The civil rights activism of the early years of this period sparked interest in social justice and resulted in loosened immigration restrictions and recognition of the plight of political refugees. However, it was the historic Immigration and Nationality Act of 1965 that changed the face of immigration in the U.S. Prior to this pathbreaking legislation, immigration laws had been governed by strict quotas. The 1965 act shifted the immigration pattern from quotas to wide-scale immigration—both legal and illegal—and also emphasized family relations and job skills. By the 1970s, opposition to the 1965 act gained ground and ultimately lead to the Immigration and Control Act of 1986, setting limits on the flow of immigrants into the United States.
2001–Present: Fifth Wave
The desire to control illegal immigration, especially after the attacks of September 11, 2001, can be seen as marking a new era in immigration, one that might be called an era of a "fortress America," where security at home is at a premium. Laws such as the USA Patriot Act of 2001 and the Department of Homeland Security Act of 2002 exemplify the underpinning philosophy of this cycle.
The history of immigration in the United States has undergone periods of flux with more liberal policies during wartime and economic necessity. However, during the nineteenth and early 20th centuries, immigrants navigated amid the backdrop of Americanization and staunch nativism. Nevertheless, U.S. policy reflects the perceived needs of the nation as they have shifted over time in response to a variety of factors. Those factors include changing economic conditions, the changing nature and composition of the immigrant waves, and various sociological issues, foreign policy concerns, and national security priorities.
Two opposing philosophies compete for supremacy within immigration debates. One is the view that immigrants spur industrial growth, renew national vigor, and provide an infusion of ethnic experiences that lead to a diverse national identity. This perspective is the traditional base for a more open-door policies. In opposition to this stance are calls for varying degrees of restrictions. Proponents fear an influx of strangers who will not, or in their view should not, be assimilated into the nation. Immigration restrictionists fear specific economic effects such as depressed wages and poor working conditions, as well as a dilution of American culture more generally. To avoid such dire effects, they advocate restricting immigration.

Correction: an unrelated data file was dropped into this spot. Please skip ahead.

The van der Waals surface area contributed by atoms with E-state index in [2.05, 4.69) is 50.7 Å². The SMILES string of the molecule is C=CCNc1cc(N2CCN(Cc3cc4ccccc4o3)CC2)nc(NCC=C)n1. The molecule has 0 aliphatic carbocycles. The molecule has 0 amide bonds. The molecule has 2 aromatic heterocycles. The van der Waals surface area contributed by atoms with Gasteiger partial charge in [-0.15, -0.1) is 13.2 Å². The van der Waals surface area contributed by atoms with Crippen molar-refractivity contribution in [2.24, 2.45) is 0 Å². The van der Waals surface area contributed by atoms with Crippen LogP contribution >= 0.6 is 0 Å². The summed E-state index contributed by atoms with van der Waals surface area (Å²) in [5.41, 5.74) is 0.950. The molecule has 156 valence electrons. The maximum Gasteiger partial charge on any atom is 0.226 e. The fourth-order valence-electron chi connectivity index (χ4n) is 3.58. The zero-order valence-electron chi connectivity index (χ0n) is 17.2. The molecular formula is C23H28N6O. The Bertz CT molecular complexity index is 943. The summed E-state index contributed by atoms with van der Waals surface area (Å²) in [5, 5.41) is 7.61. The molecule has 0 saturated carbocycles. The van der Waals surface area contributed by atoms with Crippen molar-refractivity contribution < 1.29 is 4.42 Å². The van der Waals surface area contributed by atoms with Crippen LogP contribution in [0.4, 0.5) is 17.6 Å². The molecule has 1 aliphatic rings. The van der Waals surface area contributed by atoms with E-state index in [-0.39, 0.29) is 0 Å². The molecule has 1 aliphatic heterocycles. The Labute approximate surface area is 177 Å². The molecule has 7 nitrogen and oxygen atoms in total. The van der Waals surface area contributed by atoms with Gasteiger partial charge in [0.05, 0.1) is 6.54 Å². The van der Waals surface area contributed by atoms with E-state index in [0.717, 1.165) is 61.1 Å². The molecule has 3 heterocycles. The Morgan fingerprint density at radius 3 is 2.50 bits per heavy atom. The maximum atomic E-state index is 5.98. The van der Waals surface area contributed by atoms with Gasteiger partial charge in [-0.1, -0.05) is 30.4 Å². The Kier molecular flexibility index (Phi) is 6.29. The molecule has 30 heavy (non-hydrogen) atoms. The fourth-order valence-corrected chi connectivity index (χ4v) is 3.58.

Immigration has been critical to the development of the United States. The laws enacted to implement immigration policy have been many and varied. At some defining moments, such laws have tragically or triumphantly affected the flow of immigration. But in nearly every case, they have had unanticipated consequences.
Adapted from: LeMay, Michael, From Open Door to Dutch Door: An Analysis of U.S. Immigration Policy Since 1820. New York: Praeger, 1987.
"Immigration in American History." History Hub,